|Quarter-finals: Australia v Pakistan|
|Venue: Adelaide Date: Friday, 20 March (03:30 GMT)|
|Coverage: Live Test Match Special radio and text commentary on every match on BBC Radio 5 live sports extra & BBC Sport website, plus desktop, tablets, mobiles and app.|
Australia captain Michael Clarke says he has no intention of retiring from one-day cricket after the World Cup.
The 33-year-old has a long-term back problem and has also recently struggled with hamstring injuries.
But on the eve of his side's quarter-final clash with Pakistan, he has dismissed suggestions these could soon force him to quit the 50-over game.
"I have played over 200 one-dayers and over 100 Test matches so it hasn't stopped me to date," said Clarke.
"I don't think it will do after this series either."
After missing Australia's opening World Cup victory over England, Clarke has forced his way into the side, helping them to victories over Afghanistan, Sri Lanka and Scotland, with scores of 68 and 47 against the last two respectively.
|Leading wicket-takers at the 2015 World Cup|
|17: Mohammad Shami (India)|
|16: Mitchell Starc (Australia)|
|15: Trent Boult (New Zealand), Imran Tahir (South Africa), Josh Davey (Scotland)|
|14: Morne Morkel (South Africa), Umesh Yadav (India), Jerome Taylor (West Indies), Wahab Riaz (Pakistan)|
This helped the co-hosts seal second place in Pool A and set up the last eight encounter with Pakistan.
"A lot of players have had injuries throughout their career and worked their backsides off to get back out on the park," said Clarke.
"Walking back out on the field to represent your country is a very special feeling.
"But if you don't perform you don't get that opportunity. I'm fortunate to be back out on the park and I need to make sure I'm performing and leading the way as captain of this team."
Pace to decide the match?
Australia face a rejuvenated Pakistan side on Friday at the Adelaide Oval.
Clarke is not underestimating his opponents and believes the match could be decided by the performance of each side's respective pace bowlers: Mitchell Starc, Mitchell Johnson and Pat Cummins for Australia and Sohail Khan, Rahat Ali and Wahab Riaz for Pakistan.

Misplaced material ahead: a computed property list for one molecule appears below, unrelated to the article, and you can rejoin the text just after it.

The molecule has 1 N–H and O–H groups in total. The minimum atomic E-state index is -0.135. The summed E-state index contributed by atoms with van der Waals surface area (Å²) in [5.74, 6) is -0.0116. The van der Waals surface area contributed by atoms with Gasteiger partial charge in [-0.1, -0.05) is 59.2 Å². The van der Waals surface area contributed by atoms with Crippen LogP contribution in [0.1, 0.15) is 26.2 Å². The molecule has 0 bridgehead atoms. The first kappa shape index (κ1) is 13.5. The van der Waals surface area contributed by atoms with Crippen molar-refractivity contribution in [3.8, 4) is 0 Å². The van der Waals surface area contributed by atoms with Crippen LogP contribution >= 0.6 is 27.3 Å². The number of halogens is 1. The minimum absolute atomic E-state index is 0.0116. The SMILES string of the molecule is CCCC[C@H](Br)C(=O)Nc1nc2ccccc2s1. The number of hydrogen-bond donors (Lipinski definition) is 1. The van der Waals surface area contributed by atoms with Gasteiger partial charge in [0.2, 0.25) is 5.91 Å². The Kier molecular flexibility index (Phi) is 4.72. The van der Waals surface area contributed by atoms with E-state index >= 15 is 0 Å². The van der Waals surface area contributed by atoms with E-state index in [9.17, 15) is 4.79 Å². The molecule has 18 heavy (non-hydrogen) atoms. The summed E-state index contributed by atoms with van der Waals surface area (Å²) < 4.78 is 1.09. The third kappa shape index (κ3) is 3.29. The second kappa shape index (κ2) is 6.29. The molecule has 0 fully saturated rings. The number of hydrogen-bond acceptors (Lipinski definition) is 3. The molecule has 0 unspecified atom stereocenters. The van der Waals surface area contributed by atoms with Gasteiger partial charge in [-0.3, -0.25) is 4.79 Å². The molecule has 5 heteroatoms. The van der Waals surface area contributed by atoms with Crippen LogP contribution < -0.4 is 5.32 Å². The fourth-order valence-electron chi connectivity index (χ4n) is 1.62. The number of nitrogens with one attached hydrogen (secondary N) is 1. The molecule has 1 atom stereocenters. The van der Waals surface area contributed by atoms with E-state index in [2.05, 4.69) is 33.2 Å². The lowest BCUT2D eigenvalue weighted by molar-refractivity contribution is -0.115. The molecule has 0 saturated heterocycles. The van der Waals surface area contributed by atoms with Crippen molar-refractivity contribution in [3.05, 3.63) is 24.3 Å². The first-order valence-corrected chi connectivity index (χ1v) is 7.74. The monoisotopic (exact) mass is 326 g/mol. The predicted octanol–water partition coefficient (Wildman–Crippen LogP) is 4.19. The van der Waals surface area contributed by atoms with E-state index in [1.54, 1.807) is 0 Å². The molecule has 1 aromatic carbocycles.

"I think Pakistan have been underrated for a long time, especially in the shorter form of the game," added Clarke. "I think they've got a lot of talent, and are well led. Pakistan have some really good quicks in their attack, and they've shown that throughout the series.
"I think fast bowling will play a big part tomorrow, especially if I leave that grass on the wicket like there is now, fingers crossed."
Pakistan skipper Misbah believes his side are gathering momentum and have no fear of the four-time champions.
"They are favourites, but there is no hard and fast rule that favourites are always going to win the game," said Misbah. "We've got a bowling line-up which can really go through any team, and a few batters just getting back into form.
"Australia always play aggressive cricket. And if you want to really go out there against them you also need good aggressive cricket. You have still got a chance.
"It's not like that if you go with a defensive approach against Australia.''
What do the stats say?
- There has been 92 ODI matches between these two, with Australia winning 57, Pakistan 31, one tie and three no-results
- The last meeting came in Abu Dhabi on 12 October 2014, which Australia won by one run
- There have been eight World Cup encounters between them, each having won four
- Australia's Mitchell Starc is the second highest wicket-taker in the competition with 16 at 8.50.
- Pakistan captain Misbah-ul-Haq is the highest run-scorer in the two sides with 316 from his six matches
|World Cup quarter-finals|
|South Africa beat Sri Lanka by nine wickets, Sydney, 18 March|
|India beat Bangladesh by 109 runs, Melbourne, 19 March|
|Australia v Pakistan, Adelaide, 20 March|
|New Zealand v West Indies, Wellington, 21 March|